Dog Enrichment: Will Dog Games Help Curb Destructive Behavior?

Dogs are meant to live active lives!

Many studies, especially those conductedby zoos, have shown that enriching an animal’s environment improves thepsychological and physical well-being of animals.

The co-authors of Beyond Squeaky Toys break down enrichment for animals into six different categories and there are games to consider that may be a good fit for your dog (and you!). Remember that enrichment is for ALL dogs, some may need a “job” and some may be couch potatoes but this applies to every canine!

Beyond Squeaky Toys: 6 Types of Enrichment for Dogs

1.   Social enrichment

Provides opportunitiesfor a pet to spend time with other animals and people in new, differentenvironments. Examples include:

  • Trips to apublic space. My three dogs enjoy outings at the beach and river.
  • Going shopping. We work onleash reactivity and any retail outlet that allows dogs is a great environmentfor enrichment.
  • Going to theoffice. My husband takes our dog Sherman to work on Thursdays.

2. Cognitive enrichment

Provides opportunitiesfor thinking and problem-solving. Examples include: 

  • Puzzle toys. Fantastic fordogs that are constantly busy and need a job between meals.
  • K9 Nosework. Another sportwe’re big fans of. All dogs can excel at this odor game.
  • Hide and seek. Hide treatsin kongs and hide them throughout the house!

3. Physical enrichment

Blanket forts andtents! Dogs enjoy when you mix it up at home and add elements that they’re notused to seeing in the environment. 

  • Provide abury/dig pit. This is simple. Buy a dog or kiddie pool and fill it up withsand. You can even hide toys for your dogs to dig up. If your dog likes to diglike ours do than you will be their best friends after introducing this!
  • Pop-up tunnel. Similar towhat’s used in agility, these can be purchased online, and our doxies lovetearing through them in the backyard.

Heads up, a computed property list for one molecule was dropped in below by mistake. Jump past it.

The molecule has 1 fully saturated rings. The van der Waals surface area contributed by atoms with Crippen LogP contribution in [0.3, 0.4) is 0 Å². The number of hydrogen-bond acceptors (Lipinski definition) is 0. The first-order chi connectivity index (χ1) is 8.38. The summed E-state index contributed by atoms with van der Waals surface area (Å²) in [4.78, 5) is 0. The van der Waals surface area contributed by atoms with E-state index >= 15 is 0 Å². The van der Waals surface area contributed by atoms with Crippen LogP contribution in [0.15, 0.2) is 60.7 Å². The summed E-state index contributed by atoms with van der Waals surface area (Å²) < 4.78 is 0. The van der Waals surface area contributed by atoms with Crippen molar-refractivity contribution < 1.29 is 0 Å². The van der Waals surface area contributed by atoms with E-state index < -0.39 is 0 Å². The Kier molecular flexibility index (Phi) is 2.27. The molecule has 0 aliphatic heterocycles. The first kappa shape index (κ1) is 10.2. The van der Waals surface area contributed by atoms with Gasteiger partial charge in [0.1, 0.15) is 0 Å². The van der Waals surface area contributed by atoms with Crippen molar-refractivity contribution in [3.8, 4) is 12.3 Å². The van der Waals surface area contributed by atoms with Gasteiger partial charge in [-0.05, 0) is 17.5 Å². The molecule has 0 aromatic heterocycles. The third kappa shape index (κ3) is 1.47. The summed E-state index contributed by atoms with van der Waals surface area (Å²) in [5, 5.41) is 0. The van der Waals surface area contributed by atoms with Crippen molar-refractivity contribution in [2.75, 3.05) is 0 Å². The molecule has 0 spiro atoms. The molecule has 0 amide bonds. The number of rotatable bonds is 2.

4. Sensory enrichment

Sensory enrichmentisn’t unique but a form of enrichment that stimulates any of the five senses.Nosework is another good example.  

  • Bubbles, bubbles, andbubbles! You can even buy bacon-flavored bubbles for dogs. And you should buythese!
  • Herbs andspices. Are you growing mint in your garden? Add that to various areaswhere your dog likes to use his nose.
  • Farm animalscents. We use our chickens and all the wonderful smells as a way toenrich our dogs when we take afternoon walks.
  • Wind chimes can be funtoys that offer new sounds to cats and dogs. Note that if your dog is supersound sensitive to choose chimes that are “softer” sounding!

5. Feeding enrichment

This enrichment area is all about making mealtime more interesting! Hand feeding can be enriching for dogs that need to learn to use a soft mouth. Ask our staff about these below toys! We sell them all! One is for kibble (puzzle toy) and the others you could hide in a sandbox.

  • Treats under ablanket. Simple—just hide them out of sight!
  • A puzzle feeder can slow downgulpers and stimulate the mind.
  • Ice cubecontainers. Try freezing small toys in giant ice cubes and see how longbefore they can get access to them!
  • Muffin tin ballfeeder. Cheapest nosework game you’ll find. Literally, put tennis ballsin the muffin tin and hide food under some of the balls.

6. Toy enrichment

Toy enrichment alleviates boredom! Get creative! (see above pic for other toy ideas!)

  • Stuff oldclothing with anything smelly, like grass clippings.

Enrichment doesn’t takea lot of time or money. Many of these tips are low maintenance and take just afew minutes, but will go a long way with your dogs.

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